The new breed of Philippine communists: 1969-84

BEFORE MARTIAL LAW, 1969-72: a new Maoist movement emerges 1969: Group of younger Huks, led by Jose Maria Sison, form Communist Party of the Philippines (CPP) and its military wing, New People's Army (NPA).

August 1971: Marcos declares state of emergency, suspending some constitutional rights, and detains 98 people after accusing NPA guerrillas of setting off grenades at preelection rally.

July 1972: Government says it intercepts shipments of arms from North Korea headed for NPA. Government immediately launches full-scale attack on NPA in Isabella Province in northern Luzon. PICKING UP THE HUK MANTLE

Continuing peasant grievances and intense nationalism that arose during 1960s give new impetus to communist movement. NPA, which initially used Maoist ''people's war'' strategy and tactics, appeals to peasants, mainly in central Luzon. CPP appeals to newly emerging Philippine business class, which wants a smaller role for Chinese and other foreign businesses. CPP turns militant nationalism into urban demonstrations against Marcos, an advocate of foreign investment. MARTIAL LAW, 1972-81: crackdown brings deceptive calm

September 1972: Defense Ministry accuses NPA of trying to assassinate Defense Minister Juan Ponce Enrile Sept. 22. Many believe attempt was staged by government to justify martial law. The next day, Marcos announces martial-law decree (signed Sept. 21), citing need to suppress ''state of rebellion'' instigated by NPA. In next two months, some 6,100 people (including Aquino) are arrested.

Early 1976: Government captures over a dozen key CPP Central Committee members and advisers of Jose Sison, chairman of CCP.

August 1976: Victor Corpus, training chief of NPA, Bernabe Buscaydno, NPA head, and nine other NPA leders are captured. Marcos says, ''I guess this just about eliminates the New People's Army.''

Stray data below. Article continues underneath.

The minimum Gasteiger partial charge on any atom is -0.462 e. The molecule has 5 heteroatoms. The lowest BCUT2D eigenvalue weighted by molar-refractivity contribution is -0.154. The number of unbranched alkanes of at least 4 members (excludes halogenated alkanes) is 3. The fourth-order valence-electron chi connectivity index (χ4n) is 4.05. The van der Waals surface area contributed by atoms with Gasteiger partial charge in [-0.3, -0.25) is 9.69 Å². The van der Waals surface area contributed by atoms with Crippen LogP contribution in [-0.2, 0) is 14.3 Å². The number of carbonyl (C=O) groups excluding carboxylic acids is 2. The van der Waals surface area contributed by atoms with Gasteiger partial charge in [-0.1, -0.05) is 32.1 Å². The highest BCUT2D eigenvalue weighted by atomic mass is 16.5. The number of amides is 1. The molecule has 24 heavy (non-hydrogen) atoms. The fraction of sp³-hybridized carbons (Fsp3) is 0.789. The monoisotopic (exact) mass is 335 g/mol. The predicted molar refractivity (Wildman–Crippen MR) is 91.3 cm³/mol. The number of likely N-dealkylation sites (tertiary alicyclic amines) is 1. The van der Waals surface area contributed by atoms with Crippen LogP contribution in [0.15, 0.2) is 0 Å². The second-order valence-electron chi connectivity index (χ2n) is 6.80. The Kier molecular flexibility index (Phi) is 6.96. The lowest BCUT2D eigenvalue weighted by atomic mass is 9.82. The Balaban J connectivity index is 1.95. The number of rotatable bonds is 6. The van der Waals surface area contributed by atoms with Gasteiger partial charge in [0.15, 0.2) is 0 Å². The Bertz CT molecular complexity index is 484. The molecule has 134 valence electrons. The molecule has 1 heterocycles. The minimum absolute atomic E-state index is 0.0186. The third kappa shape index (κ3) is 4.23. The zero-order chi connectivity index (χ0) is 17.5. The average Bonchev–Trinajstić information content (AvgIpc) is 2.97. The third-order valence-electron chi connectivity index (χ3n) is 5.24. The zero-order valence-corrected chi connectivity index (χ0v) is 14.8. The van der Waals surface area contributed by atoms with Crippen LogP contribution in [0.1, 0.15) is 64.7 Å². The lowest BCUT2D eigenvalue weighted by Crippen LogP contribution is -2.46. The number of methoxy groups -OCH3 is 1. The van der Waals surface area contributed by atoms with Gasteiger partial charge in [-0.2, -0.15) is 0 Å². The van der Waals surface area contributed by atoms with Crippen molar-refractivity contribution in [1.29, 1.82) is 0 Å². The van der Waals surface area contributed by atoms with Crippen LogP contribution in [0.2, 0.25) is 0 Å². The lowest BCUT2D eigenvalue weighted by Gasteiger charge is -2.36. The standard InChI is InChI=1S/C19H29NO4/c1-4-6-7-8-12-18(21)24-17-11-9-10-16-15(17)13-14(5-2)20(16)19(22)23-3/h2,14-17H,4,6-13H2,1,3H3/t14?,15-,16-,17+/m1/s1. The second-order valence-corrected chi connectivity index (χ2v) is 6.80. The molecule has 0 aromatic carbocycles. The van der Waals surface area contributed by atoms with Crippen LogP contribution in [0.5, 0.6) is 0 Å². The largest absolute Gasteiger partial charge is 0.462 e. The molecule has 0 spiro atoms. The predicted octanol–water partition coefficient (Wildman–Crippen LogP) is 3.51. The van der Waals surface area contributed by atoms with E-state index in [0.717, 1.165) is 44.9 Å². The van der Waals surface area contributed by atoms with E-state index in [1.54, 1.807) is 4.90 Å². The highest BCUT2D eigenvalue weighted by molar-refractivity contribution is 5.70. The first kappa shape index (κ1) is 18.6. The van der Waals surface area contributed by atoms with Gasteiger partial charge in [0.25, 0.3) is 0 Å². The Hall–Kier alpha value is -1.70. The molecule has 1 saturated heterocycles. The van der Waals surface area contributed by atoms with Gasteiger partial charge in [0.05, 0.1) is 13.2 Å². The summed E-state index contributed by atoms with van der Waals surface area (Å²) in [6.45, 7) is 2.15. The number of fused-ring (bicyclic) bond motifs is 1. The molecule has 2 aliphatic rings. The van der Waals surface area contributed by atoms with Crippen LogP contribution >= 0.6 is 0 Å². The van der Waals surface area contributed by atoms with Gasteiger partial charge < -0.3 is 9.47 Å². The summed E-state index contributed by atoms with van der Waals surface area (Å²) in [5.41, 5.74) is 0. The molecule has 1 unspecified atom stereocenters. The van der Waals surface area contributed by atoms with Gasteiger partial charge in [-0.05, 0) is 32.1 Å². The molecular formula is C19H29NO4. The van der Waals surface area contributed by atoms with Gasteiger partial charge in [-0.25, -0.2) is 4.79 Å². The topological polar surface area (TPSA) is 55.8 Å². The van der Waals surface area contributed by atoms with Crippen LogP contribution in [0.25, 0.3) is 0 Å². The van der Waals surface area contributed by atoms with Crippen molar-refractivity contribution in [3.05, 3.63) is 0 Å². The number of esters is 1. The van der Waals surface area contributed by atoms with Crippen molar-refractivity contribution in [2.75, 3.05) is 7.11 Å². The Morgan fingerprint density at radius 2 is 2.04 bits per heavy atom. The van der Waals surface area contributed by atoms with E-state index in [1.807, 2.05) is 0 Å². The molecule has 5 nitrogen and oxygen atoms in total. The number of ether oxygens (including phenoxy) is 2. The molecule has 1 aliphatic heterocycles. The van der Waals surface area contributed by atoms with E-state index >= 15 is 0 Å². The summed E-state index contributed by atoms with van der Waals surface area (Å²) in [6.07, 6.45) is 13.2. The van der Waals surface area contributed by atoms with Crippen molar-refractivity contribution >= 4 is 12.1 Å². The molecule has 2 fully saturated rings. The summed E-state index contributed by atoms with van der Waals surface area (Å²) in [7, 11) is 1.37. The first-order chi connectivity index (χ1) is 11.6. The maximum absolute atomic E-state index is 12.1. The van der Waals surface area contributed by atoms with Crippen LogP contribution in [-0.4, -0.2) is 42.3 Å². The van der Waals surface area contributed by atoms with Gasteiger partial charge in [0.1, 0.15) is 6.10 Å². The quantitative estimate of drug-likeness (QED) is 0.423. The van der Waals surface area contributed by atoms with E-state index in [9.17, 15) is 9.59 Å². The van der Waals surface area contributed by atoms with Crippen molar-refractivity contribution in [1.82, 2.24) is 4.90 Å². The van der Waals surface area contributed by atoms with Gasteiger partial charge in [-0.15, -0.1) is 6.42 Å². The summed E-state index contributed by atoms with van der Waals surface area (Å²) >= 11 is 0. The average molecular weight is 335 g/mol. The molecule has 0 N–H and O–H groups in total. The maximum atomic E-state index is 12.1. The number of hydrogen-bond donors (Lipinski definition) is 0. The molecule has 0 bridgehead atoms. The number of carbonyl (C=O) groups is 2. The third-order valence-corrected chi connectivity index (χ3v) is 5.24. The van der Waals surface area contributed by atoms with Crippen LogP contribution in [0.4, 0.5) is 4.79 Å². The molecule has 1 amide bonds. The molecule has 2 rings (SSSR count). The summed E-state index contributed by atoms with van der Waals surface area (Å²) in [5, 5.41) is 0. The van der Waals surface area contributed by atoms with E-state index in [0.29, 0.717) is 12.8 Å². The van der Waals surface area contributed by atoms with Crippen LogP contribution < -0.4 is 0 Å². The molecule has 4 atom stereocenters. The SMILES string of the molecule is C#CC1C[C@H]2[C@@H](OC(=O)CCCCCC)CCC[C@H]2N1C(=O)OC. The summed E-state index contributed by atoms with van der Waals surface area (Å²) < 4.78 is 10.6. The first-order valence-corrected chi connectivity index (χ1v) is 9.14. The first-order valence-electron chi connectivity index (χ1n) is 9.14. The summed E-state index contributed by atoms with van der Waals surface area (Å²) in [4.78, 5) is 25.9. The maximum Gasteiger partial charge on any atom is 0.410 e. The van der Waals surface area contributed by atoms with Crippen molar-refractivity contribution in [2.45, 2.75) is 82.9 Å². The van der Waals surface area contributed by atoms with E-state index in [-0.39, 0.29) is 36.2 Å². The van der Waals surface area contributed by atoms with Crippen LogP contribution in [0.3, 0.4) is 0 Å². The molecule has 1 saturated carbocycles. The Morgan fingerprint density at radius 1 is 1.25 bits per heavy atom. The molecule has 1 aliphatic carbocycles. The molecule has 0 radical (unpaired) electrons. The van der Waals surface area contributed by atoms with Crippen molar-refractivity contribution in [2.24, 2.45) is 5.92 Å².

October 1977: Government says for first time that NPA has joined with Muslim rebels seeking independence in Mindanao.

Nov. 10, 1977: Jose Sison is captured. MOVING THE INSURGENCY UNDERGROUND

Marcos offensive against communists during 1972-76 appears successful: Government captures most of the communist leadership, eliminates front organizations, checks growth of the insurgency, drives it underground in its base areas in Luzon.

But many suspect government of using NPA as excuse for tightening authoritarian grip. Public is angered when Marcos suspends writ of habeas corpus (giving Marcos power to arrest and detain people without trial) and other constitutional rights in 1971, and imposes martial law in 1972.

Militarily, government troops are spread thin by fighting two rebel wars: against Muslim secessionists and against the communists. Most of military is fighting Muslim rebellion, allowing NPA to quietly expand its operations from Luzon to Samar and Mindanao. AFTER MARTIAL LAW, 1981-84: rebellion resurfaces

Jan. 17, 1981: Marcos officially lifts martial law.

October/November 1981: Foreign press reports NPA gains against government (especially in Mindanao), just as government seems to be winning against Muslim rebels.

April 1983: Marcos says three-month antiguerrilla sweep in Mindanao kills 436 communists and 19 NPA leaders and that NPA has stepped up its activities.

Aug. 21, 1983: Aquino is assassinated on his return to Manila from self-exile in US.

Sept. 29, 1983: NPA kills 39 soldiers, wounds 17 in Mindanao, the highest toll in single incident in a decade.

May 14, 1984: During parliamentary elections, 91 people are killed in military-communist clashes. Filipinos essentially ignore CPP calls for election boycott.

June, 1984: Army launches largest offensive ever against NPA rebels in northern and central Luzon. MAKING A COMEBACK

''We didn't look into the NPA problem, and it almost blew up into our faces, '' Maj. Gen. Delfin Castro, head of military's southern command, says in 1981. NPA says it has guerrilla fronts in 50 of the 73 provinces.

Income disparity between those in cities and countryside grows as a result of Marcos's economic policies, which favor urban dwellers. Concurrently, more countryside peasants give support to NPA guerrillas.

In 1982, Marcos sets up ''groupings'' in Mindanao, whereby scattered villages are relocated from outlying areas into militarily supervised settlements to undercut local support for insurgents. Strategy fails and is canceled - partly because of Army abuses against peasants - leaving NPA rebels with even more support from villagers. than before.

By April 1983, NPA changes military tactics. Instead of small groups of three to nine guerrillas using hit-and-run tactics to seize arms from small bands of soldiers, NPA now operates in groups of 200 in some areas. Open, large-scale fighting gives NPA regular supply of weapons. By 1984, Western sources estimate NPA operates in 60 provinces.

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